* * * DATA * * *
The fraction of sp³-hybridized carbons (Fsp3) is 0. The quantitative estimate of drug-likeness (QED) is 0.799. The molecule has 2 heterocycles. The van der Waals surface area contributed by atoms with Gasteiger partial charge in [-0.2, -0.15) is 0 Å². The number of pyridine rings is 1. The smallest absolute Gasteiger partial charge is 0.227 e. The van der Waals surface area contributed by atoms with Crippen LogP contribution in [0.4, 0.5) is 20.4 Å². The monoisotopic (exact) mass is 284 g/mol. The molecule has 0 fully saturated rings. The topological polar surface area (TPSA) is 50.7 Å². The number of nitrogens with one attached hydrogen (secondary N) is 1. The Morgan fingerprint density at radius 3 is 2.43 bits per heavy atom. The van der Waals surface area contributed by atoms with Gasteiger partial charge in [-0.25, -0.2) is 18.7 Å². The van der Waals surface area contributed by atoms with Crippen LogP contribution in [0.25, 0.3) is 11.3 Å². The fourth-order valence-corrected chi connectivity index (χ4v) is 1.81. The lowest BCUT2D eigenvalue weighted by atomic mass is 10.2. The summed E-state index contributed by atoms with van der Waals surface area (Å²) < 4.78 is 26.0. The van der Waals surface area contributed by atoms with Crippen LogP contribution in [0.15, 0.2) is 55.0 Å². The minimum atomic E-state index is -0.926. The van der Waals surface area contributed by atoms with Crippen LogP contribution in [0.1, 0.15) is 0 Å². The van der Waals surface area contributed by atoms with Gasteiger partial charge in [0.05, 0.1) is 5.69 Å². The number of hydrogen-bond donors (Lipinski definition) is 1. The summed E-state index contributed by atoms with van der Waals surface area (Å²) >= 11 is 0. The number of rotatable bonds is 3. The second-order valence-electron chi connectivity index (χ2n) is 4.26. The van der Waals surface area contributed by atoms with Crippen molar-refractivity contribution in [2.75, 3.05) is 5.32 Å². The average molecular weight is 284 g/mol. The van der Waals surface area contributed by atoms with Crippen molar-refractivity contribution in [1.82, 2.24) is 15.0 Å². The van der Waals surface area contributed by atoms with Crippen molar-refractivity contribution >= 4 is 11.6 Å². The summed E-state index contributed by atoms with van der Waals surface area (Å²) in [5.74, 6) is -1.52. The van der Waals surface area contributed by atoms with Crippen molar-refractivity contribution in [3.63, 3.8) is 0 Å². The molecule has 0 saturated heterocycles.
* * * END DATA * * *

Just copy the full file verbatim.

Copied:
The fraction of sp³-hybridized carbons (Fsp3) is 0. The quantitative estimate of drug-likeness (QED) is 0.799. The molecule has 2 heterocycles. The van der Waals surface area contributed by atoms with Gasteiger partial charge in [-0.2, -0.15) is 0 Å². The number of pyridine rings is 1. The smallest absolute Gasteiger partial charge is 0.227 e. The van der Waals surface area contributed by atoms with Crippen LogP contribution in [0.4, 0.5) is 20.4 Å². The monoisotopic (exact) mass is 284 g/mol. The molecule has 0 fully saturated rings. The topological polar surface area (TPSA) is 50.7 Å². The number of nitrogens with one attached hydrogen (secondary N) is 1. The Morgan fingerprint density at radius 3 is 2.43 bits per heavy atom. The van der Waals surface area contributed by atoms with Gasteiger partial charge in [-0.25, -0.2) is 18.7 Å². The van der Waals surface area contributed by atoms with Crippen LogP contribution in [0.25, 0.3) is 11.3 Å². The fourth-order valence-corrected chi connectivity index (χ4v) is 1.81. The lowest BCUT2D eigenvalue weighted by atomic mass is 10.2. The summed E-state index contributed by atoms with van der Waals surface area (Å²) < 4.78 is 26.0. The van der Waals surface area contributed by atoms with Crippen LogP contribution in [0.15, 0.2) is 55.0 Å². The minimum atomic E-state index is -0.926. The van der Waals surface area contributed by atoms with Crippen LogP contribution in [0.1, 0.15) is 0 Å². The van der Waals surface area contributed by atoms with Gasteiger partial charge in [0.05, 0.1) is 5.69 Å². The number of hydrogen-bond donors (Lipinski definition) is 1. The summed E-state index contributed by atoms with van der Waals surface area (Å²) >= 11 is 0. The number of rotatable bonds is 3. The second-order valence-electron chi connectivity index (χ2n) is 4.26. The van der Waals surface area contributed by atoms with Crippen molar-refractivity contribution in [2.75, 3.05) is 5.32 Å². The average molecular weight is 284 g/mol. The van der Waals surface area contributed by atoms with Crippen molar-refractivity contribution in [1.82, 2.24) is 15.0 Å². The van der Waals surface area contributed by atoms with Crippen molar-refractivity contribution >= 4 is 11.6 Å². The summed E-state index contributed by atoms with van der Waals surface area (Å²) in [5.74, 6) is -1.52. The van der Waals surface area contributed by atoms with Crippen molar-refractivity contribution in [3.63, 3.8) is 0 Å². The molecule has 0 saturated heterocycles.